Family First Act Added to Bipartisan Bill
On Friday, Nov. 25, Senate amendments, including those made to the Family First Prevention Services Act (FFPSA), became part of the much more comprehensive 21st Century Cures Act. The bipartisan bill will be heard by the House Committee on Rules Nov. 29 at 4 p.m. CT.
The 21st Century Cures Act is a gargantuan 996-page bill that covers many topics, from giving the Food and Drug Administration (FDA) the ability to move more rapidly toward the approval of prescription drugs and medical devices, to additional funding for research for the National Institutes of Health, to provisions from the Helping Families in Crisis Mental Health Reform Act including increasing access to pediatric mental health care and establishing a grant program for infant and early childhood mental health promotion, intervention, and treatment.
Through provisions included from the Social Impact Partnership to Pay for Results Act, the bill would also reauthorize the Temporary Assistance for Needy Families (TANF) program until September 2017 and reserve $100 million from funds already appropriated for the TANF Contingency Fund for the federal government to pay for outcomes such as reducing incidences and adverse consequences of child abuse and neglect through social impact projects.
The bill has the support of major lobbying efforts including the U.S. Chamber of Commerce, the major pharmaceutical trade group for brand-name drug makers, hospitals, universities, and others. NPR.org has reported it to be "the second-most lobbied health care bill since 2011."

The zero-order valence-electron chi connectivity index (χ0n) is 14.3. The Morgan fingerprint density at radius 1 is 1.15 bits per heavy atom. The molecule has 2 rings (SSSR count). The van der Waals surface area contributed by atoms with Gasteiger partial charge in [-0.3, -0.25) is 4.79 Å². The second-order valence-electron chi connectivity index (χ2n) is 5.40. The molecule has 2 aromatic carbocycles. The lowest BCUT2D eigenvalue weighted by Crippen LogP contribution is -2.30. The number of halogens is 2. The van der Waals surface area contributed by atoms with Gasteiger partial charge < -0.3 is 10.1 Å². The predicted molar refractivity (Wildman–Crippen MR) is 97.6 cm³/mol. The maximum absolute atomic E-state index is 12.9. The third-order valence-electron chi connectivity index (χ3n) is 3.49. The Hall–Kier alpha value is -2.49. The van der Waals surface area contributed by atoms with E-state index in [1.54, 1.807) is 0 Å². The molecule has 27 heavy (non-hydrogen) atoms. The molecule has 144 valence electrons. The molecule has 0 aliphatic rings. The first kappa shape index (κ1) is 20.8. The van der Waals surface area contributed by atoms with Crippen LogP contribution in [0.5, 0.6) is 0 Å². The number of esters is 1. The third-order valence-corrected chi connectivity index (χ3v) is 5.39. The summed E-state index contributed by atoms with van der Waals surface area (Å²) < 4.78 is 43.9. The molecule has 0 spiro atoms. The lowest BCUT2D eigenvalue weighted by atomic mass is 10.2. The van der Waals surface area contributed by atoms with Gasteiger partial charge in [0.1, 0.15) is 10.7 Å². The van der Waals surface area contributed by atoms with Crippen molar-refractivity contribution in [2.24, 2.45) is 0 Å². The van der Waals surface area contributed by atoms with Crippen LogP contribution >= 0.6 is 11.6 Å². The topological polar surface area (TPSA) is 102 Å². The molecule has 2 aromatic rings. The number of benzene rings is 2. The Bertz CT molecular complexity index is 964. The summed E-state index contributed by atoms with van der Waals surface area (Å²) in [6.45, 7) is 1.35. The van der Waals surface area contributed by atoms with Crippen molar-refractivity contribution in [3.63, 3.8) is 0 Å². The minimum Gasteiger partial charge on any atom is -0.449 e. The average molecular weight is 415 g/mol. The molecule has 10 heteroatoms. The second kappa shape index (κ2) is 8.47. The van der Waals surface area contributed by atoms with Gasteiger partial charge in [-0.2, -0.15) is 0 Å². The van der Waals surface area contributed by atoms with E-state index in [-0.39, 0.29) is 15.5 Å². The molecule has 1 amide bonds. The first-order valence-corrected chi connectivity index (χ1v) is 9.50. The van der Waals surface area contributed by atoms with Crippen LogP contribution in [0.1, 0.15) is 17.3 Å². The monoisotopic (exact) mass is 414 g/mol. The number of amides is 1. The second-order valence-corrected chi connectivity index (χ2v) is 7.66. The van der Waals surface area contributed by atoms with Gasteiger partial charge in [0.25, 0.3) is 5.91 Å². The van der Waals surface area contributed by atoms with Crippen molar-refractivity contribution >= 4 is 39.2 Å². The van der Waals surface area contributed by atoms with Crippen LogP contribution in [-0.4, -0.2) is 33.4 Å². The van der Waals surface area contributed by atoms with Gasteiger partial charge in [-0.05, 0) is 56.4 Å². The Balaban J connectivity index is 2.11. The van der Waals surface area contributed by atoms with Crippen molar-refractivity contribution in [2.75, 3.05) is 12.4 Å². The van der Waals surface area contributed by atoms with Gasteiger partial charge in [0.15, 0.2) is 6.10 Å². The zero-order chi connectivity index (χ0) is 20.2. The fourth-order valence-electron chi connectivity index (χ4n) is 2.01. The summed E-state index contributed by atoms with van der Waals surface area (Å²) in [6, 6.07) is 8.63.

In short, it is a bipartisan bill that appears to have widespread support from very powerful D.C. lobbies, which makes it seem likely to pass during a floor vote in the House this week. The Alliance for Strong Families and Communities understands that no amendments will be allowed and that the Senate will take up whatever passes the House without any Senate amendments.
Overview of Provisions for FFPSA
After an initial review, it is apparent that the intense negotiations the Alliance had heard about over the last few months resulted in changes from the version of the FFPSA passed by the House in June.
This current overview of provisions for FFPSA includes the indication of “(NEW)” before any changes from the version previously passed by the House.
The FFPSA provisions are outlined in a navigable table of contents for the 21st Century Cures Act and summarized on pages 39-43 of the bill summary.
Direct questions to Marlo Nash, senior vice president of public policy and mobilization for the Alliance for Strong Families and Communities, at 202-429-0270.